Regulatory Brief

 Aquatic Nuisance Species Task Force Strategic Plan 2013 – 2017 (September 18, 2012)


Formal Title : Docket Number [2012-19161]; Aquatic Nuisance Species Task Force Strategic Plan 2013-2017


Brief Description:

The Aquatic Nuisance Species Task Force (ANSTF) is an intergovernmental organization dedicated to preventing and controlling aquatic nuisance species (ANS) and coordinating governmental efforts dealing with ANS in the United States with those of the private sector and other North American Interests.

On May 6, 2011, the ANSTF formed an ad hoc committee to draft the ANSTF Strategic Plan for 2013-2017. A draft was presented to the ANSTF on November 2, 2011. The draft was then reviewed and addressed by ad hoc members and presented to the ANSTF. The ANSTF approved the revised draft on May 3, 2012.

The ANSTF Strategic Plan for 2013-2017 carries through many of the goals and objectives established in previous plans by remaining focused on prevention, monitoring, and control of ANS as well as increasing the public understanding of the problems and impacts associated with invasive species.

AVMA Response:

The collaborative and proactive concepts within the Strategic Plan are vital to properly address the One Health and socioeconomic issues involving ANS.  The AVMA acknowledges that ownership and possession of wild animal species and exotic pet species are legally permitted and that there are laws and regulations at international, federal, state, and local levels addressing both.

Relative to intentional introduction of such invasive species:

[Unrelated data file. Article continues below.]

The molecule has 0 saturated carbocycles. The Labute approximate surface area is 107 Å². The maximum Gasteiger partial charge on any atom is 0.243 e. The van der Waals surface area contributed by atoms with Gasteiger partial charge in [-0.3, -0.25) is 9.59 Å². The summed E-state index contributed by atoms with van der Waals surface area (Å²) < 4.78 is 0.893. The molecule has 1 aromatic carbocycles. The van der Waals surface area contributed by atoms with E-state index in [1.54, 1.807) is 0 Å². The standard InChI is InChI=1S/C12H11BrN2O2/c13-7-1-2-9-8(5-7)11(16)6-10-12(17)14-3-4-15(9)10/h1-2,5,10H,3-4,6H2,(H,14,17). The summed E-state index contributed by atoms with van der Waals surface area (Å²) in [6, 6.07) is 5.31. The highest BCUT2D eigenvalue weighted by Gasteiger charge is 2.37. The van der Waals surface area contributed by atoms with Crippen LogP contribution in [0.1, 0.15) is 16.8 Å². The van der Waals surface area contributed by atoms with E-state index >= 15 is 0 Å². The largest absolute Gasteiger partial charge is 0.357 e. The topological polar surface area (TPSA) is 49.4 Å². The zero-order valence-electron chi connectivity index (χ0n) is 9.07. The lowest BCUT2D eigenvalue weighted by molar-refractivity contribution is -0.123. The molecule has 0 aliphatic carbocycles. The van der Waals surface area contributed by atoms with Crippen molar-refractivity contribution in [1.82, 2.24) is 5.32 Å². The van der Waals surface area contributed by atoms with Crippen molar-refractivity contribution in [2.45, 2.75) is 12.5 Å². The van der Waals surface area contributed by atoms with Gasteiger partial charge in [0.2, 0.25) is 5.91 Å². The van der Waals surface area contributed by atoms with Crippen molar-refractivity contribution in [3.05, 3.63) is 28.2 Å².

• Caregivers wild animal species or exotic pet species must not jeopardize the health or welfare of the animals involved, nor increase the risks that their animals pose to people, other animals, or ecosystems.
  • No wild animal species or exotic pet species, once in captivity, should be released into the environment unless specifically authorized by regulatory authorities with oversight.
  • Caregivers who find themselves no longer able or authorized to keep such animals must work with the appropriate authorities (e.g., State, Federal, or Tribal wildlife agencies) or legally authorized and qualified organizations (e.g., wildlife sanctuaries, zoos, or aquariums that are covered by the Animal Welfare Act or that are accredited) for proper disposition. 

Furthermore, we expect international, federal, state, and local authorities and policymakers to provide adequate funding and other resources to ensure effective reinforcement of regulations pertaining to ownership, possession, and disposition of these animals.

Background Documents: